If the conflict in Georgia were an Olympic event, the gold medal for brutish stupidity would go to the Russian prime minister, Vladimir Putin. The silver medal for bone-headed recklessness would go to Georgia's president, Mikheil Saakashvili, and the bronze medal for rank shortsightedness would go to the Clinton and Bush foreign policy teams.
Let's start with us. After the collapse of the Soviet Union, I was among the group led by George Kennan, the father of "containment" theory, Sen. Sam Nunn and the foreign policy expert Michael Mandelbaum who argued against expanding NATO, at that time.
It seemed to us that since we had finally brought down Soviet communism and seen the birth of democracy in Russia, the most important thing to do was to help Russian democracy take root and integrate Russia into Europe. Wasn't that why we fought the Cold War to give young Russians the same chance at freedom and integration with the West as young Czechs, Georgians and Poles? Wasn't consolidating a democratic Russia more important than bringing the Czech Navy into NATO?
All of this was especially true because, we argued, there was no big problem on the world stage that we could effectively address without Russia particularly Iran or Iraq. Russia wasn't about to reinvade Europe. And the Eastern Europeans would be integrated into the West via membership in the European Union.
No, said the Clinton foreign policy team, we're going to cram NATO expansion down the Russians' throats, because Moscow is weak and, by the way, they'll get used to it. Message to Russians: We expect you to behave like Western democrats, but we're going to treat you like you're still the Soviet Union. The Cold War is over for you but not for us.
"The Clinton and Bush foreign policy teams acted on the basis of two false premises," said Mandelbaum. "One was that Russia is innately aggressive and that the end of the Cold War could not possibly change this, so we had to expand our military alliance up to its borders. Despite all the pious blather about using NATO to promote democracy, the belief in Russia's eternal aggressiveness is the only basis on which NATO expansion ever made sense especially when you consider that the Russians were told they could not join. The other premise was that Russia would always be too weak to endanger any new NATO members, so we would never have to commit troops to defend them. It would cost us nothing. They were wrong on both counts."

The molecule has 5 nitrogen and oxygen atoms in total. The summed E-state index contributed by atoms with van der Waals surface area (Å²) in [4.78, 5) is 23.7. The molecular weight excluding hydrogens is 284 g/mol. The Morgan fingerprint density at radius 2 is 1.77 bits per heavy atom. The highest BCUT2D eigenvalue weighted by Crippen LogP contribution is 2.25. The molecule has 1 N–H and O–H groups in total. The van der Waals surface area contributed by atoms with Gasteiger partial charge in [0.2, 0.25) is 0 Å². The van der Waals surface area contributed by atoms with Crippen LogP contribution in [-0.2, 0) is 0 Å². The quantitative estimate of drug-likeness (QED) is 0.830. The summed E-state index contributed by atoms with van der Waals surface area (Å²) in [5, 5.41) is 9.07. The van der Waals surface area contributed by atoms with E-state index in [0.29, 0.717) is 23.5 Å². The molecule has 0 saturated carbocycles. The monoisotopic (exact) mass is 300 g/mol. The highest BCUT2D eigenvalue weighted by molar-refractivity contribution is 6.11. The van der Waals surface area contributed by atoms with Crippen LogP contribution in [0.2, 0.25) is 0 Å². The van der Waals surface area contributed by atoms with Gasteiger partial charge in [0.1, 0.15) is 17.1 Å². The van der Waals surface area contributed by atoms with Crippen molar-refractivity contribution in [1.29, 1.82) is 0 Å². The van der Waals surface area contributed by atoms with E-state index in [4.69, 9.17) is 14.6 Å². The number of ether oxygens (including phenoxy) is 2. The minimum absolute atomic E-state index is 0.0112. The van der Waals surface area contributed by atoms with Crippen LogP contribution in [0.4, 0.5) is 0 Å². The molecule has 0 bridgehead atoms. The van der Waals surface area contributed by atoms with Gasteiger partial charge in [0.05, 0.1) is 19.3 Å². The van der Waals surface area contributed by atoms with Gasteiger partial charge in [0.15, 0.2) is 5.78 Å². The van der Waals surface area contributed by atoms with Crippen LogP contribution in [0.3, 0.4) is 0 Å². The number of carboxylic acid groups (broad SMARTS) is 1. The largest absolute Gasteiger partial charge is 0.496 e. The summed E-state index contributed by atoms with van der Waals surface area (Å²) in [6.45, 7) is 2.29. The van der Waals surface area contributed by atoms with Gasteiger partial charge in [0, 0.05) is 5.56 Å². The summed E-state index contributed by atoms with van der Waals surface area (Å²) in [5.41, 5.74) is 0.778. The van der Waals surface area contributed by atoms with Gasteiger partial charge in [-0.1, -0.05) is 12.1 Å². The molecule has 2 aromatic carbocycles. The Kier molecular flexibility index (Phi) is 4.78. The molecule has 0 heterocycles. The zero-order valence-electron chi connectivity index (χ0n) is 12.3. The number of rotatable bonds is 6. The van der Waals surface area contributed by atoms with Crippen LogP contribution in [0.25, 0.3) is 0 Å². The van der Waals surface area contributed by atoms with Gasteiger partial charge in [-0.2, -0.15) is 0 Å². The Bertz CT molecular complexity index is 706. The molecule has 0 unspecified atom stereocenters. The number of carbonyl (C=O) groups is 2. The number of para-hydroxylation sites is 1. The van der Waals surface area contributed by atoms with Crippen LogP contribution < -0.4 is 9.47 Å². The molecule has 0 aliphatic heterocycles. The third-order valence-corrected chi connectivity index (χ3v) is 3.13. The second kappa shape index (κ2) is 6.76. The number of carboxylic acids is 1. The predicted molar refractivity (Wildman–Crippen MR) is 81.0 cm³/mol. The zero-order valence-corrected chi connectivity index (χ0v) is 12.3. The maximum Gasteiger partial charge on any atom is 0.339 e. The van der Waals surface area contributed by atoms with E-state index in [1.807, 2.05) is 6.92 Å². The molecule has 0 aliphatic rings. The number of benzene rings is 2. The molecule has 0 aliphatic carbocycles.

The humiliation that NATO expansion bred in Russia was critical in fueling Putin's rise after Boris Yeltsin moved on. And America's addiction to oil helped push up energy prices to a level that gave Putin the power to act on that humiliation. This is crucial backdrop.
Nevertheless, today we must support all diplomatic efforts to roll back the Russian invasion of Georgia. Georgia is a nascent free-market democracy, and we can't just watch it get crushed. But we also can't refrain from noting that Saakashvili's decision to push his troops into Tskhinvali, the heart of Georgia's semiautonomous pro-Russian enclave of South Ossetia, gave Putin an easy excuse to exercise his iron fist.
As The Washington Post's longtime Russia watcher Michael Dobbs noted: "On the night of Aug. 7 ..., Saakashvili ordered an artillery barrage against Tskhinvali and sent an armored column to occupy the town. He apparently hoped that Western support would protect Georgia from major Russian retaliation, even though Russian 'peacekeepers' were almost certainly killed or wounded in the Georgian assault. It was a huge miscalculation."
And as The Economist magazine also wrote, "Saakashvili is an impetuous nationalist." His thrust into South Ossetia "was foolish and possibly criminal. But unlike Putin, he has led his country in a broadly democratic direction, curbed corruption and presided over rapid economic growth that has not relied, as Russia's mostly does, on high oil and gas prices."
That is why the gold medal for brutishness goes to Putin. Yes, NATO expansion was foolish. Putin exploited it to choke Russian democracy. But now, petro-power-grabbing has gone to his head whether it's invading Georgia, bullying Western financiers and oil companies working in Russia or using Russia's gas supplies to intimidate its neighbors.
If it persists, this behavior will push every Russian neighbor to seek protection from Moscow and will push the Europeans to redouble their efforts to find alternatives to Russian oil and gas. This won't happen overnight, but in time it will stretch Russia's defenses and lead it to become more isolated, more insecure and less wealthy.For all these reasons, Russia would be wise to reconsider Putin's Georgia gambit. If it does, we would be wise to reconsider where our NATO/Russia policy is taking us and whether we really want to spend the 21st century containing Russia the same way we spent much of the 20th containing the Soviet Union.
Thomas Friedman is a New York Times columnist.